Map of Belarus and geographical facts - World

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Map of Belarus and geographical facts

Belarus on the world map. Map of Belarus
Map of Belarus with cities. Where Belarus is on the world map. The main geographical facts about Belarus - population, country area, capital, official language, religions, industry and culture.
Map Belarus with cities
Belarus Fact File
Official name Republic of Belarus
Form of government Republic with single legislative body (Supreme Soviet)
Capital Minsk
Area 207,600 sq km (80,154 sq miles)
Time zone GMT + 2 hours
Population 10335,000
Projected population 2015 9,664,000
Population density 49.8 per sq km (128.9 per sq mile)
Life expectancy 68.3
Infant mortality (per 1,000) 14.1
Official language Belarusian
Other language Russian, languages of the minorities
Literacy rate 98 %
Religions Eastern Orthodox 60%, other (including Roman Catholic and small Muslim and Jewish communities) 40%
Ethnic groups Belarusian 78%, Russian 13%, Polish 4%, Ukrainian 3%, other 2%
Currency Belarusian ruble
Economy Industry 40%, services 39%, agriculture 21 %
GNP per capita US$ 8,200
Climate Temperate, with cold winters and mild, wet summers
Highest point Mt Dzyarzhynskaya 346 m (1,135 ft) Map reference Pages 287, 299, 300
Until 1991, when it declared its independence of the disintegrating Soviet Union, Belarus was known as the Byelorussian (which means "White Russian") Soviet Socialist Republic. Throughout its extensive and troubled history, Belarus has been dominated, invaded, and sometimes devastated by a succession of foreign powers. Initally settled by Slavic tribes in the sixth century ad, the country came under the control of Kiev in the ninth century. Three centuries later it was conquered by invading armies from neighboring Lithuania and in the sixteenth century, with the merging of Lithuania and Poland, Polish influences were also dominant. During the course of the eighteenth century the region came under Russian control and even today Belarus is economically dependent on its huge and powerful eastern neighbor.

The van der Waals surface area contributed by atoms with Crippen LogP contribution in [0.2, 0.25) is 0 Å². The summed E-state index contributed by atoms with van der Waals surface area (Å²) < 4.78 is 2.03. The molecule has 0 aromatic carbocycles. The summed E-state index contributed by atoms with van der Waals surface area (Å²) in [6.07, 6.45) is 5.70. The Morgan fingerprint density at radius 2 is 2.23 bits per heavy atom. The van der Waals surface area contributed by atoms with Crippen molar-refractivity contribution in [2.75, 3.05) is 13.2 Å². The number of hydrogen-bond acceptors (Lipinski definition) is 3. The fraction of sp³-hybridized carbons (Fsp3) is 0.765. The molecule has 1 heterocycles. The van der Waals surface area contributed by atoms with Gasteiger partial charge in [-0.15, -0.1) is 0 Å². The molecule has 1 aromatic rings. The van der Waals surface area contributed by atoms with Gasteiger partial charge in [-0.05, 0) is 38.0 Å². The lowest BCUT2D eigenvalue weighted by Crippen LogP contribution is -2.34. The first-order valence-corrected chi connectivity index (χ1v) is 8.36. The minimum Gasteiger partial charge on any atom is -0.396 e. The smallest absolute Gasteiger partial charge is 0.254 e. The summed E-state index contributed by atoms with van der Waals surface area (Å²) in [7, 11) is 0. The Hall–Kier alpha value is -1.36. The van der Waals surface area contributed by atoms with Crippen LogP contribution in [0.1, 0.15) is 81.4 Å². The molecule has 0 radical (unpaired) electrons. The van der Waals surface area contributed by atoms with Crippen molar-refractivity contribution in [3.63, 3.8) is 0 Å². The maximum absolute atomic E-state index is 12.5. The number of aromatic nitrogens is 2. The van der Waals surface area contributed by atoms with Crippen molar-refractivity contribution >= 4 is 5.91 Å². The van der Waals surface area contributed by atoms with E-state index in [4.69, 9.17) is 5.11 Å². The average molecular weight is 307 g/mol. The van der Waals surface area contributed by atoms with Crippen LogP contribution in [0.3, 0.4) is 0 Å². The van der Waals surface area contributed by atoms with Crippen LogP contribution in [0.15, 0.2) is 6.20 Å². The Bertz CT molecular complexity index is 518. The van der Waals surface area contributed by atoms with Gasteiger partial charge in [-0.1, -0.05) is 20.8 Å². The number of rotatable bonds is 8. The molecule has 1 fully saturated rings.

Belarus was ravaged in the First and Second World Wars. The German invasion of 1941 saw the deaths of 1.3 million people and the virtual annihilation of the country's Jewish population. Many of Belarus's buildings were reduced to rubble and its capital, Minsk, was razed. Further devastation, in the form of nuclear contamination, occurred in 1986 after the Chernobyl disaster in Ukraine, its neighbor to the south. Much of the farming land in the southern part of Belarus remains contaminated by fallout from the accident and is unsafe for cultivation.
The country is generally low-lying, the landscape varying from sandy hills in the north to swampy areas in the south, many of which have been drained and their rich soils cultivated. There are about 11,000 lakes and the country is traversed by numerous rivers, which complement the extensive road and railway networks as a major means of transportation. Forests and woodland cover about thirty percent of the country and almost half the land area is devoted to agriculture, the main crops being barley, rye, potatoes, sugar beet, and flax. There are large numbers of livestock, and dairy and pig farming are important industries.
Belarus is relatively poor in natural resources although it has significant reserves of peat and rock salt and small reserves of coal. It is deeply in debt to the Russian Federation and relies on Russia for the electricity needed to power its industries, which include vast petrochemical plants and truck manufacturing.
Strikes and industrial and political unrest have been a significant feature of Belarusian life during its short period as an independent nation, sometimes aggravated by the inability of the government to pay many of its workers. A controversial treaty signed with Russia in 1996 resulted in a substantial merging of aspects of the economy with that of its large neighbor. This was seen by many as a sign of a progressive whittling away of the country's independence.
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